study on the role of secreted aspartic proteinase (SAP2) of Candida Albicans in the pathogenesis of candidal infections.
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study on the role of secreted aspartic proteinase (SAP2) of Candida Albicans in the pathogenesis of candidal infections. by Ali Ghadjari

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Published by University of Manchester in Manchester .
Written in English


Book details:

Edition Notes

Thesis (Ph.D.) - University of Manchester, Faculty of Medicine.

ContributionsUniversity of Manchester. Faculty of Medicine.
The Physical Object
Pagination272p.
Number of Pages272
ID Numbers
Open LibraryOL17161211M

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Secreted aspartic proteinase (Sap) activity contributes to tissue damage in a model of human oral candidosis. In this study, The importance of Saps in establishing systemic and vaginal C. albicans infections was demonstrated by the protective role of the proteinase inhibitor, pepstatin A. Bacterial Aspartic Proteinases as Novel Antibiotic Targets p. Structural Thermodynamic Study of the Binding of Renin Inhibitors to Endothiapepsin p. Development and Testing of Inhibitors of Candida Aspartic Proteinases p. Primary Substrate Specificities of Secreted Aspartic Proteases of Candida albicans p. Functional Aspects of. The VIIth International Conference on Aspartic Proteinases was held in Banff, Alberta, Canada, from October 22 to 27, The venue was the Banff Centre in the Canadian Rockies, a setting well known worldwide for the scenic beauty and mountain grandeur. Akkermansia muciniphila can produce various mucin-degrading proteins. However, the functional characteristics of these proteins and their role in mucin degradation are unclear. Of the predicted protein-coding genes, Amuc_, which encodes for a hypothetical protein, is the focus in this study. A recombinant enzyme Amuc_ containing the 6×; His-tag produced in Escherichia coli.

SUMMARY Candida albicans is the most common fungal pathogen of humans and has developed an extensive repertoire of putative virulence mechanisms that allows successful colonization and infection of the host under suitable predisposing conditions. Extracellular proteolytic activity plays a central role in Candida pathogenicity and is produced by a family of 10 secreted aspartyl proteinases (Sap. The lysosomal aspartic proteinase cathepsin D has been implicated in tumorigenesis and the stomach enzyme pepsin, which plays a major physiological role in hydrolysis of acid-denatured proteins, is responsible for much of the tissue damage in peptic ulcer disease. Aspartic Proteinase. Aspartic proteinases have reported to have a considerable role in the degradation of heterologous proteins produced in e.g. Aspergillus which has led to mutagenesis and screening for protease negative/low protease mutant strains (Mattern et al. ) and disruption of the gene encoding aspartic proteinase enzyme (Berka et al. ). Secreted aspartyl proteinases (Saps), encoded by a gene family with at least nine members (SAP1 to SAP9), are one of the most discussed virulence factors produced by the human pathogen Candida albicans. In order to study the role of each Sap isoenzyme in pathogenicity, we have constructed strains which harbor mutations at selected SAP genes.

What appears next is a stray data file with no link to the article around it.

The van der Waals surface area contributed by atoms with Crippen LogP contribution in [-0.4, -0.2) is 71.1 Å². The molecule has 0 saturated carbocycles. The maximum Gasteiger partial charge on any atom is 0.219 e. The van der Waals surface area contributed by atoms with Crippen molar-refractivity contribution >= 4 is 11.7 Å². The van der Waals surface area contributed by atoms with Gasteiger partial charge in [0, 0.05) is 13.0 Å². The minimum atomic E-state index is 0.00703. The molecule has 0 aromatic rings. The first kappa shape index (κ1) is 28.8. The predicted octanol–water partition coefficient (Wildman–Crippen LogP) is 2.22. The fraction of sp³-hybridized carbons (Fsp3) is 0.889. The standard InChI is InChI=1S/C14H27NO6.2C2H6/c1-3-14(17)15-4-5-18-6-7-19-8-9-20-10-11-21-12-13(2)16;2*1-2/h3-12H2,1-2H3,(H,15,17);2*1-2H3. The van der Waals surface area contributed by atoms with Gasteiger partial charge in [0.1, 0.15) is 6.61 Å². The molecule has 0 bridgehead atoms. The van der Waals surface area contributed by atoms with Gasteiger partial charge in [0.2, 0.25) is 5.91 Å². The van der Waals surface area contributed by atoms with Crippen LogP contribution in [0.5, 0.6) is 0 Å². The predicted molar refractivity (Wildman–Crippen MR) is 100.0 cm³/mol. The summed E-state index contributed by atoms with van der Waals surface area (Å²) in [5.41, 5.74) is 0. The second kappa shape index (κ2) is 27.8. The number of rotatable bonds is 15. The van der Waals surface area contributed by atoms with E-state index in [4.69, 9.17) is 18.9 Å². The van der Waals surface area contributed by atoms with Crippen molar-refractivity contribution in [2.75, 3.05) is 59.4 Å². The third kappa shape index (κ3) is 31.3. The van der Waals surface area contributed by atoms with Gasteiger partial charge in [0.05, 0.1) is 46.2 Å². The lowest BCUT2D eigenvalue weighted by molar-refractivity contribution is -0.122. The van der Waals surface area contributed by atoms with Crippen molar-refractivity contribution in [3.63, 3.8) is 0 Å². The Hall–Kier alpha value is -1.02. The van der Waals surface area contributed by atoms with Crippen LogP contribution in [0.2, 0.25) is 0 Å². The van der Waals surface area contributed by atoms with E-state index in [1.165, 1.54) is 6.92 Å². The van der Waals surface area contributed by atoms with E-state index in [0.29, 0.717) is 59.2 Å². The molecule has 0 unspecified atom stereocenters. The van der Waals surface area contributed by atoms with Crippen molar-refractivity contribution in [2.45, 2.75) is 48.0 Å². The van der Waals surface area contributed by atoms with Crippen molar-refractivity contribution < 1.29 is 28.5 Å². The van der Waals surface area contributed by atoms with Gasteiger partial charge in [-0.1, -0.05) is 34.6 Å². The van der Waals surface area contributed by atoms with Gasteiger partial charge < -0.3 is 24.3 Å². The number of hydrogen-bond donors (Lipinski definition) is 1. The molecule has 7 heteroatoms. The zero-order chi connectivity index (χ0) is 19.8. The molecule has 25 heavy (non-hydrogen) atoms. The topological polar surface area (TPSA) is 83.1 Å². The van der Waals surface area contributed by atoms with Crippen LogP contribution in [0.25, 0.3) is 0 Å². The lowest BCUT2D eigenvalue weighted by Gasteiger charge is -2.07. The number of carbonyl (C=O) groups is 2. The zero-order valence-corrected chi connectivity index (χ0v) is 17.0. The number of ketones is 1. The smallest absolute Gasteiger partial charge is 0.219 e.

A novel aspartic proteinase (BmCatD) gene cloned from the silkworm B. mori. The BmCatD cDNA was isolated by searching B. mori ESTs that encode a protein of amino acids (GenBank accession number AY). Comparison of amplicon size between the genomic and cDNA sequences revealed the presence of nine exons and eight introns in BmCatD (Fig. 1A).The two catalytic centers and aspartic .   Abstract. Candida albicans—a common opportunistic fungal pathogen of humans—causes serious, disseminated invasive infections (candidiases) executed due to the action of several groups of virulence of the most critical is a family of secreted aspartic proteases involved in the destruction of host proteins and tissues. Secreted aspartyl proteinases (Saps) contribute to the ability of Candida albicans to cause mucosal and disseminated infections. A model of vaginal candidiasis based on reconstituted human vaginal epithelium (RHVE) was used to study the expression and role of these C. albicans proteinases during infection and tissue damage of vaginal epithelium. Colonization of the RHVE by C. albicans SC Akkermansia muciniphila can produce various mucin-degrading proteins. However, the functional characteristics of these proteins and their role in mucin degradation are unclear. Of the predicted protein-coding genes, Amuc_, which encodes for a hypothetical protein, is the focus in this study.A recombinant enzyme Amuc_ containing the 6× His-tag produced in Escherichia coli (hereinafter.